25 The Lord make his face shine upon thee, and be gracious unto thee:
26 The Lord lift up his countenance upon thee, and give thee peace.
27 And they shall put my name upon the children of Israel; and I will bless them.

So read this way, “The Lord make his face shine upon thee: The Lord lift up his countenance upon thee, and give thee peace.” is not a collection of merely nice phrases but when it says “his face” it means his face and when it says “his countenance” it actually means his countenance, and in fact means that the blessing of seeing the face of the Lord is one which we can receive (and presumably survive under the right circumstances) and, indeed, Moses would know.

Now we should note that this is not a casual sort of experience. John 6:46 notes that one must be “of God” to see the Father, while Hebrew 12:14 exhorts us to, “Follow peace with all men, and holiness, without which, no man shall see the Lord.” Meanwhile Jesus indicates that one must be pure in heart to see God (Matthew 5:8). We indeed learn in Exodus 3:6 that Moses was initially fearful to look upon God, but later on his ministry, Moses requests to see him such as in Exodus 33, where Moses is permitted to see the Lord’s back.

Exodus 24:9 is about as plain on this topic as we could possibly desire:

9 Then went up Moses, and Aaron, Nadab, and Abihu, and seventy of the elders of Israel:
10 And they saw the God of Israel: and there was under his feet as it were a paved work of a sapphire stone, and as it were the body of heaven in his clearness.
11 And upon the nobles of the children of Israel he laid not his hand: also they saw God, and did eat and drink.

So they saw God and lived to tell about it.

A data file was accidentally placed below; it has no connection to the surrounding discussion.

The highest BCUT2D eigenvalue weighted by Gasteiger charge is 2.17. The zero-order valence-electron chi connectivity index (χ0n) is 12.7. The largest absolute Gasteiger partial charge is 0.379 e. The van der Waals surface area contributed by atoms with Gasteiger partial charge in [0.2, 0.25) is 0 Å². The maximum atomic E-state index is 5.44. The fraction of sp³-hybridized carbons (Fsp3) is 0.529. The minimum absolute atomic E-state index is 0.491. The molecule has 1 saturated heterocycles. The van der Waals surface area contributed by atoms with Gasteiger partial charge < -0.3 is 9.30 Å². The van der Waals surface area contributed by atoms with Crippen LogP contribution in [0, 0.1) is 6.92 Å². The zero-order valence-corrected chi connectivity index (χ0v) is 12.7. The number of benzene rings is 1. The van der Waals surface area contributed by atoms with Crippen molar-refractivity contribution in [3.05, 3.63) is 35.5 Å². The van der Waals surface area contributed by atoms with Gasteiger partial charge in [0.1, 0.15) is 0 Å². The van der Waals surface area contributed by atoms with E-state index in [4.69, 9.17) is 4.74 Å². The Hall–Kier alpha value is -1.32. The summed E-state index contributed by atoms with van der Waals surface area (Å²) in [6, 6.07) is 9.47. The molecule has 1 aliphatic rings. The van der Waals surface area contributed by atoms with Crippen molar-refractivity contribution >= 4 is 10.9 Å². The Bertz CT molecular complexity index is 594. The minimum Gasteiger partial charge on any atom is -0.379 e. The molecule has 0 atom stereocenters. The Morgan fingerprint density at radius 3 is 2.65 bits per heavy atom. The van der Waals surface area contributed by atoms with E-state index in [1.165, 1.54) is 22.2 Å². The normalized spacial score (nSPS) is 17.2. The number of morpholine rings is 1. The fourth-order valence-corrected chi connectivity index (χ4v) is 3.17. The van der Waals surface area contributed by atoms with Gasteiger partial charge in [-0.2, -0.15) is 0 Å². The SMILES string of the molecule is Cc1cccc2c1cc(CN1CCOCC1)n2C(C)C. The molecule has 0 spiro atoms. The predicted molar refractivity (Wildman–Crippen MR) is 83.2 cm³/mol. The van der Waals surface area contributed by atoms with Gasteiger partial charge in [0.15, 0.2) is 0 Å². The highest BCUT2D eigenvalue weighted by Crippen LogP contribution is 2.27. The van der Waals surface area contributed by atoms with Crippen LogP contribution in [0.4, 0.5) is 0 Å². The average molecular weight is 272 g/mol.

Genesis 32:30 records that, after his wrestle with the “Angel”, Jacob named the place as follows: “And Jacob called the name of the place Peniel: for I have seen God face to face, and my life is preserved.” So here we learn that even some of the instances of “Angels” described in the Old Testament are in fact describing situations where one encounters the Lord face to face. A similar occurrence happens in Judges 13:15-23 with Manoah and his wife prior to the birth of Samson.

Now these aren’t the only references that can be pointed to on this topic: Numbers 12:8 commends Moses to the people, saying, “With him will I speak mouth to mouth, even apparently, and not in dark speeches; and the similitude of the Lord shall he behold: wherefore then were ye not afraid to speak against my servant Moses?” Deuteronomy 34:10 says, “And there arose not a prophet since in Israel like unto Moses, whom the Lord knew face to face,” and later we read of Solomon in 1 Kings 11:9 “And the Lord was angry with Solomon, because his heart was turned from the Lord God of Israel, which had appeared unto him twice,”

So the Old Testament and the New Testament taken as a whole witness that people do see the Lord when they are prepared and under the correct circumstances.